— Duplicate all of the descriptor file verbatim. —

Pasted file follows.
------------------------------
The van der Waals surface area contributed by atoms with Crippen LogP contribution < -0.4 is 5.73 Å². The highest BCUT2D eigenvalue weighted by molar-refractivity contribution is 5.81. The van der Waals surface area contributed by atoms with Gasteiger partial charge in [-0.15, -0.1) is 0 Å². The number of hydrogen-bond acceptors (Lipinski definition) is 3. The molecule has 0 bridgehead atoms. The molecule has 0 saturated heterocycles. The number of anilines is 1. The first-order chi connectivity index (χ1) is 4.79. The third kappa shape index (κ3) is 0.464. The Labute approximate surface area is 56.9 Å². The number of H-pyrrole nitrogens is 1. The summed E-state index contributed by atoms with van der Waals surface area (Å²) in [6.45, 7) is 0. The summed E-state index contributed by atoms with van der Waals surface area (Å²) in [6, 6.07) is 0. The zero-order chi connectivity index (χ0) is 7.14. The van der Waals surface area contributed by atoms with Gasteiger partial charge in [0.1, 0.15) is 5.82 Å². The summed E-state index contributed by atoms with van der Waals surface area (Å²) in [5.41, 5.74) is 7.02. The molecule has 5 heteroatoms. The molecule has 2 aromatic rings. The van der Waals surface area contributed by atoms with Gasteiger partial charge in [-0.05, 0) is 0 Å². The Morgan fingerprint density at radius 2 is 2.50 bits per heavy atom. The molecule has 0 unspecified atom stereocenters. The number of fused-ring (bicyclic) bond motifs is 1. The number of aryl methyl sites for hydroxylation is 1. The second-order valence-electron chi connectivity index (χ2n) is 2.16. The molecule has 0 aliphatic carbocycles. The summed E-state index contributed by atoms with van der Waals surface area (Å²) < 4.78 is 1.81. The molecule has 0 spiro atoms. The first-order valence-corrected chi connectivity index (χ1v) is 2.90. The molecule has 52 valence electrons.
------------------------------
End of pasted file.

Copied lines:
The van der Waals surface area contributed by atoms with Crippen LogP contribution < -0.4 is 5.73 Å². The highest BCUT2D eigenvalue weighted by molar-refractivity contribution is 5.81. The van der Waals surface area contributed by atoms with Gasteiger partial charge in [-0.15, -0.1) is 0 Å². The number of hydrogen-bond acceptors (Lipinski definition) is 3. The molecule has 0 bridgehead atoms. The molecule has 0 saturated heterocycles. The number of anilines is 1. The first-order chi connectivity index (χ1) is 4.79. The third kappa shape index (κ3) is 0.464. The Labute approximate surface area is 56.9 Å². The number of H-pyrrole nitrogens is 1. The summed E-state index contributed by atoms with van der Waals surface area (Å²) in [6.45, 7) is 0. The summed E-state index contributed by atoms with van der Waals surface area (Å²) in [6, 6.07) is 0. The zero-order chi connectivity index (χ0) is 7.14. The van der Waals surface area contributed by atoms with Gasteiger partial charge in [0.1, 0.15) is 5.82 Å². The summed E-state index contributed by atoms with van der Waals surface area (Å²) in [5.41, 5.74) is 7.02. The molecule has 5 heteroatoms. The molecule has 2 aromatic rings. The van der Waals surface area contributed by atoms with Gasteiger partial charge in [-0.05, 0) is 0 Å². The Morgan fingerprint density at radius 2 is 2.50 bits per heavy atom. The molecule has 0 unspecified atom stereocenters. The number of fused-ring (bicyclic) bond motifs is 1. The number of aryl methyl sites for hydroxylation is 1. The second-order valence-electron chi connectivity index (χ2n) is 2.16. The molecule has 0 aliphatic carbocycles. The summed E-state index contributed by atoms with van der Waals surface area (Å²) < 4.78 is 1.81. The molecule has 0 spiro atoms. The first-order valence-corrected chi connectivity index (χ1v) is 2.90. The molecule has 52 valence electrons.